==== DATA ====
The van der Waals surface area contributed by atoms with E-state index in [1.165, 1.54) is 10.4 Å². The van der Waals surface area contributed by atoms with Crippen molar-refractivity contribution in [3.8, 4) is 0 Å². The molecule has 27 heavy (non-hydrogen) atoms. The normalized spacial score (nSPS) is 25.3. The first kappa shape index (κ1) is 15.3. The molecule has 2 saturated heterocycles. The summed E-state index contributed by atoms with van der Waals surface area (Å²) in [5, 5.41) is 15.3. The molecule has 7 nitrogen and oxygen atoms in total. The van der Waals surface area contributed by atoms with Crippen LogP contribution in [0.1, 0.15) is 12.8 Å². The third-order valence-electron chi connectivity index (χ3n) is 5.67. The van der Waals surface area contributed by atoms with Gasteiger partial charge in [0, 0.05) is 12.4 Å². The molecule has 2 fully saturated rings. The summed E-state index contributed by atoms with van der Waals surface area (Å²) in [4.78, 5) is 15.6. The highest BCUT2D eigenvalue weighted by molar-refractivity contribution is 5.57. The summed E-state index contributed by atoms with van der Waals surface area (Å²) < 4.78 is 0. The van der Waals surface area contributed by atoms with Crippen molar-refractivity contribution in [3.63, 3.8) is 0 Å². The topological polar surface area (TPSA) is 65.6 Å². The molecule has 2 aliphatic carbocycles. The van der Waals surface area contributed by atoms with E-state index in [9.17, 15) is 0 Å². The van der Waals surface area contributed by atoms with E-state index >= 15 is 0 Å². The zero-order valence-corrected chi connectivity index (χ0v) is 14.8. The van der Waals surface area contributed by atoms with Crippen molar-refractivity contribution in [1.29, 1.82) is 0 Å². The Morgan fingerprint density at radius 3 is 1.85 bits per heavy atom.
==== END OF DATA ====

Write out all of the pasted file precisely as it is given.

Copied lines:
The van der Waals surface area contributed by atoms with E-state index in [1.165, 1.54) is 10.4 Å². The van der Waals surface area contributed by atoms with Crippen molar-refractivity contribution in [3.8, 4) is 0 Å². The molecule has 27 heavy (non-hydrogen) atoms. The normalized spacial score (nSPS) is 25.3. The first kappa shape index (κ1) is 15.3. The molecule has 2 saturated heterocycles. The summed E-state index contributed by atoms with van der Waals surface area (Å²) in [5, 5.41) is 15.3. The molecule has 7 nitrogen and oxygen atoms in total. The van der Waals surface area contributed by atoms with Crippen LogP contribution in [0.1, 0.15) is 12.8 Å². The third-order valence-electron chi connectivity index (χ3n) is 5.67. The van der Waals surface area contributed by atoms with Gasteiger partial charge in [0, 0.05) is 12.4 Å². The molecule has 2 fully saturated rings. The summed E-state index contributed by atoms with van der Waals surface area (Å²) in [4.78, 5) is 15.6. The highest BCUT2D eigenvalue weighted by molar-refractivity contribution is 5.57. The summed E-state index contributed by atoms with van der Waals surface area (Å²) < 4.78 is 0. The van der Waals surface area contributed by atoms with Crippen molar-refractivity contribution in [3.63, 3.8) is 0 Å². The topological polar surface area (TPSA) is 65.6 Å². The molecule has 2 aliphatic carbocycles. The van der Waals surface area contributed by atoms with E-state index in [9.17, 15) is 0 Å². The van der Waals surface area contributed by atoms with E-state index >= 15 is 0 Å². The zero-order valence-corrected chi connectivity index (χ0v) is 14.8. The van der Waals surface area contributed by atoms with Crippen molar-refractivity contribution in [1.29, 1.82) is 0 Å². The Morgan fingerprint density at radius 3 is 1.85 bits per heavy atom.